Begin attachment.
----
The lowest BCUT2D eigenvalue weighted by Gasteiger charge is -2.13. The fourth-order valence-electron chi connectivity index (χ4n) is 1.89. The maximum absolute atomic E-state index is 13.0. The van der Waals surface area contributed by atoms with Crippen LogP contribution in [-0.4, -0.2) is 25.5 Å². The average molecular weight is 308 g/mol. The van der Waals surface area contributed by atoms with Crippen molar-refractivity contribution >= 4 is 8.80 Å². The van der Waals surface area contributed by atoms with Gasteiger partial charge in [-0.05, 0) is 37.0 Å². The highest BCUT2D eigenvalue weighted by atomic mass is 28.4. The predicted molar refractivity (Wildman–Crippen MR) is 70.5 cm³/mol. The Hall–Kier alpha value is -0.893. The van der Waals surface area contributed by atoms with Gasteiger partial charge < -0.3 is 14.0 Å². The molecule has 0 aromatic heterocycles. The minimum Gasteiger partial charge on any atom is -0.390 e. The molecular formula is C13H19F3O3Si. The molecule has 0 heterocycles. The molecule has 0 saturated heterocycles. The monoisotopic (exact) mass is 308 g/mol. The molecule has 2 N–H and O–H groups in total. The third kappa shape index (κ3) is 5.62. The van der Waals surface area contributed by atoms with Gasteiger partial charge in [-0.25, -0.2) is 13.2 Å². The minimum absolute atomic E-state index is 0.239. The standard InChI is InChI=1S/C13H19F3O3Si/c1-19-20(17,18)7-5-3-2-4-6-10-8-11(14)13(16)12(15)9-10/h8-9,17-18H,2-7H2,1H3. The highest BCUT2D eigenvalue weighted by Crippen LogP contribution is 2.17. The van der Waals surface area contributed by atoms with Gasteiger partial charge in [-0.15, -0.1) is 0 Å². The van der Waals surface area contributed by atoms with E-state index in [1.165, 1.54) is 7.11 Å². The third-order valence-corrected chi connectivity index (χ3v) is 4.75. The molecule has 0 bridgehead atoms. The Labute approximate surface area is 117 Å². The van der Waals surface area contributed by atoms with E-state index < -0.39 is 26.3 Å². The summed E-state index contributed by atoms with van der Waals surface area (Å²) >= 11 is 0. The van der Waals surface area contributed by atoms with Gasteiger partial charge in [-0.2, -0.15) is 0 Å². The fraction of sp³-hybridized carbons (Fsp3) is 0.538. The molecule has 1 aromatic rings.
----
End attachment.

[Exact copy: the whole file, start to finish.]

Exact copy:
The lowest BCUT2D eigenvalue weighted by Gasteiger charge is -2.13. The fourth-order valence-electron chi connectivity index (χ4n) is 1.89. The maximum absolute atomic E-state index is 13.0. The van der Waals surface area contributed by atoms with Crippen LogP contribution in [-0.4, -0.2) is 25.5 Å². The average molecular weight is 308 g/mol. The van der Waals surface area contributed by atoms with Crippen molar-refractivity contribution >= 4 is 8.80 Å². The van der Waals surface area contributed by atoms with Gasteiger partial charge in [-0.05, 0) is 37.0 Å². The highest BCUT2D eigenvalue weighted by atomic mass is 28.4. The predicted molar refractivity (Wildman–Crippen MR) is 70.5 cm³/mol. The Hall–Kier alpha value is -0.893. The van der Waals surface area contributed by atoms with Gasteiger partial charge < -0.3 is 14.0 Å². The molecule has 0 aromatic heterocycles. The minimum Gasteiger partial charge on any atom is -0.390 e. The molecular formula is C13H19F3O3Si. The molecule has 0 heterocycles. The molecule has 0 saturated heterocycles. The monoisotopic (exact) mass is 308 g/mol. The molecule has 2 N–H and O–H groups in total. The third kappa shape index (κ3) is 5.62. The van der Waals surface area contributed by atoms with Gasteiger partial charge in [-0.25, -0.2) is 13.2 Å². The minimum absolute atomic E-state index is 0.239. The standard InChI is InChI=1S/C13H19F3O3Si/c1-19-20(17,18)7-5-3-2-4-6-10-8-11(14)13(16)12(15)9-10/h8-9,17-18H,2-7H2,1H3. The highest BCUT2D eigenvalue weighted by Crippen LogP contribution is 2.17. The van der Waals surface area contributed by atoms with Gasteiger partial charge in [-0.15, -0.1) is 0 Å². The van der Waals surface area contributed by atoms with E-state index in [1.165, 1.54) is 7.11 Å². The third-order valence-corrected chi connectivity index (χ3v) is 4.75. The molecule has 0 bridgehead atoms. The Labute approximate surface area is 117 Å². The van der Waals surface area contributed by atoms with E-state index < -0.39 is 26.3 Å². The summed E-state index contributed by atoms with van der Waals surface area (Å²) >= 11 is 0. The van der Waals surface area contributed by atoms with Gasteiger partial charge in [-0.2, -0.15) is 0 Å². The fraction of sp³-hybridized carbons (Fsp3) is 0.538. The molecule has 1 aromatic rings.